ANNA MARIA – Sully’s Quality Projects was rejected as the City Pier demolition contractor less than a week after being named the city’s first choice.
On Tuesday, May 29, the City Commission, minus Dale Woodland, voted 4-0 in favor of Mayor Dan Murphy entering into contract negotiations with Sully’s Quality Projects for the demolition of the Anna Maria City Pier.
On Monday, June 4, the commission voted 5-0 in support of Murphy’s suggestion to reject the terms requested by Sully’s owner and founder, Sean Sullivan. The commission then voted 4-1 in favor of Murphy negotiating with city’s second-highest ranked demolition firm, Speeler & Associates.
According to Murphy, the deal-breaker was Sullivan’s request for a $53,822 payment up front, to be made after the contractor secured a security bond, but before the company mobilized or did any work.
Murphy said he did not want the city to get into a situation like the delays being encountered in Bradenton Beach with the installation of a day dock that is long overdue and partially paid for. Sully’s is not part of that project.
“I have problems paying somebody money and not having any work done,” Murphy said.
Murphy and City Attorney Becky Vose agreed that trying to collect on a performance bond if something went wrong would be a lengthy process that would likely end up in court.
Commissioner Doug Copeland asked if any financial research was done on the demolition firms being considered. Murphy said the city obtained Dun & Bradstreet Paydex reports that analyze companies’ payment histories and Sully’s report was not as good as the next two highest-ranked firms.
The May 29 selection of Sully’s was based on the combined rankings sheet prepared by Murphy, City Clerk LeAnne Addy and Jay Saxena from Ayres Associates – the firm designing and engineering the new pier and assisting the city with the permitting process.
Sully’s was the top-ranked firm of the five that responded to the city’s second request for proposals (RFP). Sully’s received a total score of 79.3, Speeler & Associates received a score of 78.3, Shoreline Foundation’s score was 70, Under Construction Contractors’ score was 68 and Kelly Brothers’ score was 66.
Sully’s bid for the demolition job was $685,530, and according to the document provided at Monday’s meeting, that was lowered last week to $673,530 due to a reduction in the scope of work.
Speeler bid $732,000, Shoreline bid $642,908, Under Construction bid $495,000 and Kelly Brothers bid $406,417.
The six-category scoring criteria included skill and experience, references for current projects, bid amount, adherence to specifications and requirements, provision of a detailed work plan and the location of the prime contractor and subcontractors.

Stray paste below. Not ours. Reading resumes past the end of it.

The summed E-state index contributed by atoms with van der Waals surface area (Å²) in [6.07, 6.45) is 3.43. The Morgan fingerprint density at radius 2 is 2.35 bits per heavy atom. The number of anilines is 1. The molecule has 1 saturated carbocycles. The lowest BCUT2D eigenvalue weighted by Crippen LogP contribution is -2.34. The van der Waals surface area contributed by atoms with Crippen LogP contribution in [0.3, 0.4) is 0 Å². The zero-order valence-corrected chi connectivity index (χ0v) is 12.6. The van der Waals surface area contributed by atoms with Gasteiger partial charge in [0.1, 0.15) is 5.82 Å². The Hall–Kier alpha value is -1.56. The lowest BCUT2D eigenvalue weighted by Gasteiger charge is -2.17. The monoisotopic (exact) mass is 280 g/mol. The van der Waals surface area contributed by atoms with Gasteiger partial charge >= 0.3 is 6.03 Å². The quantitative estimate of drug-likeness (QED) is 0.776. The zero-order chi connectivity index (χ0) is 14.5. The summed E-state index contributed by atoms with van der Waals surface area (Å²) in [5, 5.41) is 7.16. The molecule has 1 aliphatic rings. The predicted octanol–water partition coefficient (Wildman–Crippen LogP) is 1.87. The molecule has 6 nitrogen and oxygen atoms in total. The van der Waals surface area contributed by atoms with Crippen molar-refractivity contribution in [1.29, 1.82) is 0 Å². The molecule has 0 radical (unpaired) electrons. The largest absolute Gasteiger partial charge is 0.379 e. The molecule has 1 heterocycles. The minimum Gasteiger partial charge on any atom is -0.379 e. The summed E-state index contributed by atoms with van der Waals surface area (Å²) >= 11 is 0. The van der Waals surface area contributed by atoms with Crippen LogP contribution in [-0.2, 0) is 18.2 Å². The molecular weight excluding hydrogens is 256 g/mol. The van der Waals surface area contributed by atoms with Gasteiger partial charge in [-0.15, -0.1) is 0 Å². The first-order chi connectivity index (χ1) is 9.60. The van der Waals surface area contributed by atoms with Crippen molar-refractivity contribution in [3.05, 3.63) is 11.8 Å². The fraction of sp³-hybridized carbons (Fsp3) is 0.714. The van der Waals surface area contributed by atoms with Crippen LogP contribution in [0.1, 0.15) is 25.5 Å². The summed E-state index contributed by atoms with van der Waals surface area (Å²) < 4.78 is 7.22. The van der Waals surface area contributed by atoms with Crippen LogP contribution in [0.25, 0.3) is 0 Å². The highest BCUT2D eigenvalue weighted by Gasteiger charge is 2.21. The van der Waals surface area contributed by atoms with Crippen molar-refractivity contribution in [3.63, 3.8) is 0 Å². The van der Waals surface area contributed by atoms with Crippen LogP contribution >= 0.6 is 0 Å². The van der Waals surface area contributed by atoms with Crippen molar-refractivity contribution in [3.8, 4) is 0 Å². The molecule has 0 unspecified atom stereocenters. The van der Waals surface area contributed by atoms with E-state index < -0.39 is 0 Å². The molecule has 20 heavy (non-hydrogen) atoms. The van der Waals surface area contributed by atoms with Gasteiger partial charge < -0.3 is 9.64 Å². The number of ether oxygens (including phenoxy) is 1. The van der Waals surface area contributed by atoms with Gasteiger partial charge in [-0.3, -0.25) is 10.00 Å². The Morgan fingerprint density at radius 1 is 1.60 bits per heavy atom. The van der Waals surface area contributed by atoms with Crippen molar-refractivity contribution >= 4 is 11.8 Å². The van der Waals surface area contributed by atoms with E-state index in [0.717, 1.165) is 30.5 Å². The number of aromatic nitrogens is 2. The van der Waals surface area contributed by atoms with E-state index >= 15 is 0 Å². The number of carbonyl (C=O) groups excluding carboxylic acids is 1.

Commissioner Brian Seymour noted that Sully’s was only ranked highest in one of the six categories, that being location. Speeler ranked highest in four categories. Seymour asked if the city was bound to go by the rankings sheet. Murphy said the ranking sheet should be followed because the point system is “clear and objective.”
Prior to the pier demolition, local contractor Frank Agnelli will remove and store the engraved wooden pier planks at no cost to the city. Murphy said those who previously requested to have their planks returned should be able to pick them up in July. The remaining planks will be stored and used later to build memorial walls at City Pier Park and on the grounds of the Anna Maria Island Historical Museum.
Commissioner Dale Woodland did not attend the May 29 meeting. He said later his absence was not intentional and not related to the objections he raised on May 18 to the pier being demolished and replaced.
During the May 18 meeting, the commission rejected all three of the original bids received due to Speeler and Sully’s bids being too high and Murphy’s opinion that Under Construction didn’t have the necessary experience. Two other firms responded to the original RFP but missed the submission deadline.
The commission has not yet determined who will build the new pier, restaurant and bait shop. The commission has determined the pier will feature concrete pilings and Kebony hardwood decking. Kebony will also be used for the exteriors of the restaurant and bait shop. The pier project has an estimated cost of approximately $4.5 million and an anticipated completion date of December 2019.